The Panama Papers and the emergence of anti-corruption compliance

Marc Tassé

By Marc Tassé 

Published on Tuesday February 11, 2020  


While the leaks continue from the “Panama Papers”, continuing to make headlines around the world, and as the related scandals intensify, there have been numerous articles written on the whole topic. My following comments and remarks take under consideration and outline some of those and my own comments.

The International Consortium of Investigative Journalists obtained millions of documents showing heads of state, lawbreakers and celebrities using secret hideaways in tax havens.

  • Files reveal the offshore holdings of 140 politicians and public officials from around the world
  • Current and former world leaders in the data include the prime minister of Iceland, the president of Ukraine, and the king of Saudi Arabia
  • More than 214,000 offshore entities appear in the leak, connected to people in more than 200 countries and territories
  • Major banks have driven the creation of hard-to-trace companies in offshore havens

Offshore banking is not in itself illegal, and those named in the “Panama Papers” should not automatically be presumed to have done anything wrong, but history has shown that secrecy attracts those with something to hide. The offshore banking system is being abused for illicit purposes such as tax evasion and money laundering resulting from corruption.

Citizens in countries across the globe continue to see business executives and politicians as being corrupted. Corruption shakes the foundations of civil society, weakens trust in the public institutions and destroys faith in the leadership upon which democracy depends.

Governments around the world must urgently take full action to investigate the documents from the leak of the “Panama Papers”, and if there is a shred of evidence that these allegations of wrong doing are true and the laws has been broken, then offenders must be quickly prosecuted in order to restore the public’s faith in a corruption-free government.

Corruption is decried across cultures and throughout history; and has grown increasingly sophisticated over the last several decades, with devastating effects on the well-being and dignity of countless innocent citizens.

Corruption and bribery, price-fixing, systemic financial manipulation, toxic spills and corporate misconduct have tragic and far-reaching consequences for individual victims and society at large.

Fines for corporate misconduct have reached astronomic levels unthinkable a handful of years ago, yet individual managers and directors are rarely held accountable.

However, those issues weigh heavily on a company’s corporate reputation and jeopardize goodwill with regulators, investors, shareholders, customers and vendors. We have seen over the past few years that companies named in fraud and corruption scandals allegations, have seen the market price of the shares reduced substantially.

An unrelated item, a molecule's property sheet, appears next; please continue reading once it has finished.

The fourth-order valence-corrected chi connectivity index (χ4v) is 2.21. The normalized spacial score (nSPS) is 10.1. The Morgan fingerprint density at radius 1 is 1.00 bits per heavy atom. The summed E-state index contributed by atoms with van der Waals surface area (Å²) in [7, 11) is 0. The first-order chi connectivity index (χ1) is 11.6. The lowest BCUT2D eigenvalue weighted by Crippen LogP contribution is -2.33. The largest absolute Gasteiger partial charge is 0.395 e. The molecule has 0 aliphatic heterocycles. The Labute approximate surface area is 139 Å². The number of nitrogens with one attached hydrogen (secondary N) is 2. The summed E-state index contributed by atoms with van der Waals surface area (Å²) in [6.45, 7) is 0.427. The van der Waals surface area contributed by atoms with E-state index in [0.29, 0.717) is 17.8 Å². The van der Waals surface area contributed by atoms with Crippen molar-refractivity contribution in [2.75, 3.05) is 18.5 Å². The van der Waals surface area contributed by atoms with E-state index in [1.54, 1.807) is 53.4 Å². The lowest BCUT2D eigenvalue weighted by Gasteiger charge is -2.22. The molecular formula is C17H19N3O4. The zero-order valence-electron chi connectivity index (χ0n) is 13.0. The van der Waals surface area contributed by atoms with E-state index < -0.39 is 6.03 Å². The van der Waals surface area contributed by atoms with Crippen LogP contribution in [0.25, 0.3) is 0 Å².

Boards of companies currently operating and of those planning to expand internationally face constantly shifting risks and unique challenges, including political, economic, taxation, regulatory and legal risks. They need to be able to evaluate these risks in the context of ongoing operations or expansion abroad. As well, they need policies, protocols and other mechanisms to deal in real-time with actions of foreign governments and their regulators who may be influenced by motives, politics, culture, and value systems embedded in foreign markets but unknown to corporate headquarters. Consequently, the following questions need to be considered seriously.

  1. Is your board structured to accommodate the constant demands of your geographic presence, use the tools at its disposal and demonstrate vigilance leading to reliable oversight?
  2. How does your board make informed decisions and assess the financial impact of these risks?
  3. Who does your board rely on and how does it obtain truthful, independent, knowledgeable feedback through formal or informal channels when it cannot be onsite?

The most challenging aspect of anti-corruption compliance is ensuring that it is integrated into company operations and the overall business strategy. In the same way that security regulations are only effective if they are accepted, understood and implemented by all, anti-corruption procedures require employees to accept and appreciate their effectiveness in order to ensure appropriate implementation.

Although talented people, with the best intentions, design anti-corruption compliance procedures, they are up against audacious individuals who can be very creative at bypassing company rules. That is why it is necessary to question our way of addressing the issue on a regular basis. Compliance must evolve constantly to adapt to the ever-changing methods used by criminals.

Combating corruption and fraud is an endless battle and in order to keep up with global fraud trends, fraud deterrent must show determination and perseverance.


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